After your hike, head to Fort Rupert to relax on Storey’s Beach – a sandy beach that seems to stretch for miles when the tide is low. If you want more activity consider a walk on the Fort Rupert/Commuter Trail – a nearly four-kilometre trail consisting mostly of crushed gravel and boardwalks that links Bear Cove and Storey’s Beach. For a full day adventure, the Tex Lyon Trail departs from near Storey’s Beach and follows the coast to Dillon Point.
One of the best things about Port Hardy is that it serves as a jumping off point to explore smaller communities in the region. From Port Hardy, Holberg, Winter Harbour, and Coal Harbour are all accessible by road – although to visit Holberg and Winter Harbour you need to travel on active logging roads. Cape Scott Provincial Park, north of Holberg, is home to the famous North Coast Trail. For those not quite ready to commit to 40+ kilometres of wilderness hiking, Cove Adventure Tours in Port Hardy can get you out on a one-day tour of San Josef Bay that includes a bit of hiking and plenty of beach time on the rugged west coast.
Coal Harbour, about 20 minutes via paved roads from Port Hardy, is home to an interesting museum featuring a private collection of items relating to the community’s varied history and makes an excellent mini road trip. Coal Harbour has served as a base for logging, fishing, and whaling, in addition to a stint during World War Two when the community was a Royal Canadian Air Force Base. The museum has a large collection of interesting items including chainsaws, a fire truck, plenty of photos, and the show-stopping piece – a 6 metre jawbone from a blue whale. The museum is located inside a floatplane hanger, and if you are lucky, you might get to witness a plane taking off down the inlet, carrying goods and people to one of the nearby logging camps.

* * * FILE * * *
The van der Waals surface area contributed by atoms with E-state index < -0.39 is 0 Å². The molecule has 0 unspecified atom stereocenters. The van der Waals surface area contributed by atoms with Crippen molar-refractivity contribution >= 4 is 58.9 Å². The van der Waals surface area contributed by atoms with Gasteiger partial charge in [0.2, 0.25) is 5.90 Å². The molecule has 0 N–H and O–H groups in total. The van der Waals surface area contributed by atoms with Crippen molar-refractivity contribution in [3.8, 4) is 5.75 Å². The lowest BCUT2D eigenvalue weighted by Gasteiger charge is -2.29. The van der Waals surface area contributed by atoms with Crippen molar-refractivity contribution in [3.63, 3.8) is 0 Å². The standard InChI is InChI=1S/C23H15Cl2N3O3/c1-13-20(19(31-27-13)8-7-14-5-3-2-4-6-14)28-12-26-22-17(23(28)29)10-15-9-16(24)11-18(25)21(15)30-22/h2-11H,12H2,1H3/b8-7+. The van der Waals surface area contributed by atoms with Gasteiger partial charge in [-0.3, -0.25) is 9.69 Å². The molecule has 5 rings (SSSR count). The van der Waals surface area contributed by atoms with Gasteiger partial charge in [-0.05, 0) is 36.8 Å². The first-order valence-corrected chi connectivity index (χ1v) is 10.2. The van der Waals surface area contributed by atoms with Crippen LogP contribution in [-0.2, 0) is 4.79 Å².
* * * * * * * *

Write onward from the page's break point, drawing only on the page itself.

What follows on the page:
The northern tip of Vancouver Island is both rugged and beautiful. With plenty of opportunities for hiking, fishing, kayaking, and wildlife viewing, it makes a great destination for those who love the outdoors.
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Published: February 7, 2019
Kimberly is a Special Education, Elementary School teacher in Hope, BC. Previously having worked ten years at the Hope Visitor Centre & Museum promoting tourism in Hope and British Columbia, Kimberly worked on many local history projects in the museum as well as researching and writing articles for the local newspaper. Kimberly loves travelling with her husband Dale and their dog Alpine. In the fall of 2014, they spent the first 78 days of married life travelling and camping their way across Canada - just the two of them and the dog - travelling in a Hyundai Elantra! Kimberly loves various outdoor recreation types and exploring our beautiful province.